You can take the Impostor Syndrome test to see where you land. This test was created by Psychologist Pauline Rose Clance, whose research showed that both men and women suffered from Impostor Syndrome. Impostor syndrome can apply to anyone “who isn’t able to internalize and own their successes,” says psychologist Audrey Ervin in an interview with Time.
How to Unmask the Enemy
Now that we know what we’re dealing with, we need to be able to fight it. If Impostor Syndrome leaves us feeling like failures and frauds, we need to be able to recognize how false that is.
Acknowledge that you’re not yourself. Are you being you, or is this an impostor? Observe but don’t engage. Be mindful and objective.
Find ways to be more like you. Channel your inner American (or home country). I found the English section of the bookstore. It’s disorganized and a little outdated, but I can read the books. Do something that makes you happy or connects you to your roots.
Accept. A big thing as an expat is the feeling of never belonging anywhere. We are no longer Americans, and we are definitely not Germans. I am stuck in limbo between two states where no one will really accept me. I need to stop seeing that as a failure and start accepting it as my new reality.
Be brave. I think it’s okay to take your time to get acquainted to your new surroundings, especially when that means learning a new language. But often, I use not knowing enough German as my excuse to not do things and that’s not okay. My own lack of confidence is going to hinder my ability to integrate and immerse, make friends and connect. You need to be able to rip the band-aid off and do something out of your comfort zone, even if it’s a little thing.
Talk to someone. It is a truth universally acknowledged that people suck at talking to each other about how they feel. Especially Americans. In Germany, you don’t ask “how are you” unless you truly want to know the answer. In America, you don’t expect to get a real answer when you ask. Talk to someone, be honest, and seek help if you need it.
Encourage. When I lack confidence, or when I am depressed, I find that the best way to right my situation is to serve others. When I need encouragement, I often can find it if I actively take myself out of the equation and focus on others. Write a thank-you note, acknowledge something amazing a coworker did for you, help a neighbor. Do something to encourage another and you just might find yourself uplifted in the process.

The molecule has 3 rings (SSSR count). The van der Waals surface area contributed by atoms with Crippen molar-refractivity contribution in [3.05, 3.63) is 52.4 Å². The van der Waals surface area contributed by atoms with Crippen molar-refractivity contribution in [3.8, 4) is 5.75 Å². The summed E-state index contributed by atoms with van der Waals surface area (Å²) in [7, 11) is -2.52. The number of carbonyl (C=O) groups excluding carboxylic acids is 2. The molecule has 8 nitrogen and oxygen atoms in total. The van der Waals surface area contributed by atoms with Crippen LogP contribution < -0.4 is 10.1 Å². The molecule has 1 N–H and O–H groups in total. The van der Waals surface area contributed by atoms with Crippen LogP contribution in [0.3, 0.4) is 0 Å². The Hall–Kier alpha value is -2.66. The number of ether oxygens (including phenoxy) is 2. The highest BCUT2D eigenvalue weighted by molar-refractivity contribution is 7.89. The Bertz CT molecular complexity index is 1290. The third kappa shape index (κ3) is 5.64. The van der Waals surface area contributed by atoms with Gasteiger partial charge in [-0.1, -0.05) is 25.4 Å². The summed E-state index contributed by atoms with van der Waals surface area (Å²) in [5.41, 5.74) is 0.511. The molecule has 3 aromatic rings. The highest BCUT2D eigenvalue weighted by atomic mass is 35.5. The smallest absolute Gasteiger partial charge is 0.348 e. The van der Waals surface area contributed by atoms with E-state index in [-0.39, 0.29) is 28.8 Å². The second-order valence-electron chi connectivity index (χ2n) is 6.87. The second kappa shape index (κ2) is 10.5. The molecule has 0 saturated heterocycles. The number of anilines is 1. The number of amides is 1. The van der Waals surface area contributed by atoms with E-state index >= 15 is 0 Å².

Me vs. the World
It’s normal to experience doubt. It’s normal to think to yourself, “I can’t do this.” That’s called being a human. But withholding everyday activities out of fear of failure, not allowing yourself simple joys because you don’t think you’re “good enough” is not normal. The biggest thing I have learned since moving here and dealing with my own struggles with Impostor Syndrome is that everyone is trying to unmask their own impostor. While I am busy comparing myself to others, worrying that they are talking about me when they are probably not, I forget that those people are too busy dealing with their own problems to think about mine.
To put it nicely, most people are too busy thinking about themselves to worry about you. That narcissistic fact about the world has brought me some comfort. But it also reminds me to be a little bit more aware of what’s going on around me because most people aren’t.
Since I moved to Germany, I felt like I was always under attack. I didn’t speak the language, I didn’t know the rules or customs, and I got the side-eye every time I paid with a credit card. It was Me vs. Them and I was losing. But it doesn’t have to be this way. I know that I will have plenty of days where I will say “I can’t do this” or I will fail at something. But contrary to popular belief, I don’t have to be an expert in German within 2 months of living here (sorry Germans, I don’t). I will accept the fact that I don’t fit in here, and I will be brave. Yes, there will be plenty more scrapes and bruises to come, but at least I will have a story to tell.
So, come on, bring it.